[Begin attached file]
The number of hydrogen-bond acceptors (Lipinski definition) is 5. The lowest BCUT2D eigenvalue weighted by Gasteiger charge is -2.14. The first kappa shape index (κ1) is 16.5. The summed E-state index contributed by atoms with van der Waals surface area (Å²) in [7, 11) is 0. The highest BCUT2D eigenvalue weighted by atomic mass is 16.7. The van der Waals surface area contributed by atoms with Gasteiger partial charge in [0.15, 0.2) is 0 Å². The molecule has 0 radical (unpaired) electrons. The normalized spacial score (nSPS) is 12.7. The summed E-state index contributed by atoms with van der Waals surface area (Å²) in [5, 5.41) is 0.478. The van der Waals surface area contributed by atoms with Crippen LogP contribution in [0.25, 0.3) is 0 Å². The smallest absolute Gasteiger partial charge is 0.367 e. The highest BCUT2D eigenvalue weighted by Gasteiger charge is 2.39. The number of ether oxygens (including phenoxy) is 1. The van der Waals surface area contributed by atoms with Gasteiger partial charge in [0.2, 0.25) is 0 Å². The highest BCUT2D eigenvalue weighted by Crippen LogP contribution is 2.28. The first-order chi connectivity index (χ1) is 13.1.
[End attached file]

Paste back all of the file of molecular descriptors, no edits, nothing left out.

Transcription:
The number of hydrogen-bond acceptors (Lipinski definition) is 5. The lowest BCUT2D eigenvalue weighted by Gasteiger charge is -2.14. The first kappa shape index (κ1) is 16.5. The summed E-state index contributed by atoms with van der Waals surface area (Å²) in [7, 11) is 0. The highest BCUT2D eigenvalue weighted by atomic mass is 16.7. The van der Waals surface area contributed by atoms with Gasteiger partial charge in [0.15, 0.2) is 0 Å². The molecule has 0 radical (unpaired) electrons. The normalized spacial score (nSPS) is 12.7. The summed E-state index contributed by atoms with van der Waals surface area (Å²) in [5, 5.41) is 0.478. The van der Waals surface area contributed by atoms with Crippen LogP contribution in [0.25, 0.3) is 0 Å². The smallest absolute Gasteiger partial charge is 0.367 e. The highest BCUT2D eigenvalue weighted by Gasteiger charge is 2.39. The number of ether oxygens (including phenoxy) is 1. The van der Waals surface area contributed by atoms with Gasteiger partial charge in [0.2, 0.25) is 0 Å². The highest BCUT2D eigenvalue weighted by Crippen LogP contribution is 2.28. The first-order chi connectivity index (χ1) is 13.1.